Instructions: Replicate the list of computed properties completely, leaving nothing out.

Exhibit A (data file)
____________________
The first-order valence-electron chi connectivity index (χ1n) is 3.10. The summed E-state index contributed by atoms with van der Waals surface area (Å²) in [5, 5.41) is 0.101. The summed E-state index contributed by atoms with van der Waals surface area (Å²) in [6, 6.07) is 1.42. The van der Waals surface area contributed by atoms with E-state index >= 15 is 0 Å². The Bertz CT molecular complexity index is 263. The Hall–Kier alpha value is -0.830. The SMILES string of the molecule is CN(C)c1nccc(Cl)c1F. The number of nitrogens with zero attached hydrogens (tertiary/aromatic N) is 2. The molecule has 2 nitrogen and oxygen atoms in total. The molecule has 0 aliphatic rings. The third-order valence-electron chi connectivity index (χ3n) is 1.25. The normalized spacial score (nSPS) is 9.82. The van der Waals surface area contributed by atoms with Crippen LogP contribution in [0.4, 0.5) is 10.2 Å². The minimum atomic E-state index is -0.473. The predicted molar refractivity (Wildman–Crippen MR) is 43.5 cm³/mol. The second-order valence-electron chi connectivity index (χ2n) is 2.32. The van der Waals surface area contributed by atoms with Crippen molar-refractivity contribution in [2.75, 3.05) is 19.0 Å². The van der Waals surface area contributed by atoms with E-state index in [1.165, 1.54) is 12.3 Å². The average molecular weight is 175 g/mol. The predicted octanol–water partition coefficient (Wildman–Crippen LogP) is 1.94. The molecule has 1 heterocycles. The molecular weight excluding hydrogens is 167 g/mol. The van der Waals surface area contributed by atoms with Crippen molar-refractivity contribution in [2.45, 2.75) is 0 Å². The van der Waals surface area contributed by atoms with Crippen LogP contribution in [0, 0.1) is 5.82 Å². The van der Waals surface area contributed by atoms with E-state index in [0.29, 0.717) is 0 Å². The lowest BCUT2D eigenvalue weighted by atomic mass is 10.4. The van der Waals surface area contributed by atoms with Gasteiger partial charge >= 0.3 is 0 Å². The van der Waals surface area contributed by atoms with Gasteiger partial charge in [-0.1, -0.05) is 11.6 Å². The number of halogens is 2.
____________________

The first-order valence-electron chi connectivity index (χ1n) is 3.10. The summed E-state index contributed by atoms with van der Waals surface area (Å²) in [5, 5.41) is 0.101. The summed E-state index contributed by atoms with van der Waals surface area (Å²) in [6, 6.07) is 1.42. The van der Waals surface area contributed by atoms with E-state index >= 15 is 0 Å². The Bertz CT molecular complexity index is 263. The Hall–Kier alpha value is -0.830. The SMILES string of the molecule is CN(C)c1nccc(Cl)c1F. The number of nitrogens with zero attached hydrogens (tertiary/aromatic N) is 2. The molecule has 2 nitrogen and oxygen atoms in total. The molecule has 0 aliphatic rings. The third-order valence-electron chi connectivity index (χ3n) is 1.25. The normalized spacial score (nSPS) is 9.82. The van der Waals surface area contributed by atoms with Crippen LogP contribution in [0.4, 0.5) is 10.2 Å². The minimum atomic E-state index is -0.473. The predicted molar refractivity (Wildman–Crippen MR) is 43.5 cm³/mol. The second-order valence-electron chi connectivity index (χ2n) is 2.32. The van der Waals surface area contributed by atoms with Crippen molar-refractivity contribution in [2.75, 3.05) is 19.0 Å². The van der Waals surface area contributed by atoms with E-state index in [1.165, 1.54) is 12.3 Å². The average molecular weight is 175 g/mol. The predicted octanol–water partition coefficient (Wildman–Crippen LogP) is 1.94. The molecule has 1 heterocycles. The molecular weight excluding hydrogens is 167 g/mol. The van der Waals surface area contributed by atoms with Crippen molar-refractivity contribution in [2.45, 2.75) is 0 Å². The van der Waals surface area contributed by atoms with Crippen LogP contribution in [0, 0.1) is 5.82 Å². The van der Waals surface area contributed by atoms with E-state index in [0.29, 0.717) is 0 Å². The lowest BCUT2D eigenvalue weighted by atomic mass is 10.4. The van der Waals surface area contributed by atoms with Gasteiger partial charge >= 0.3 is 0 Å². The van der Waals surface area contributed by atoms with Gasteiger partial charge in [-0.1, -0.05) is 11.6 Å². The number of halogens is 2.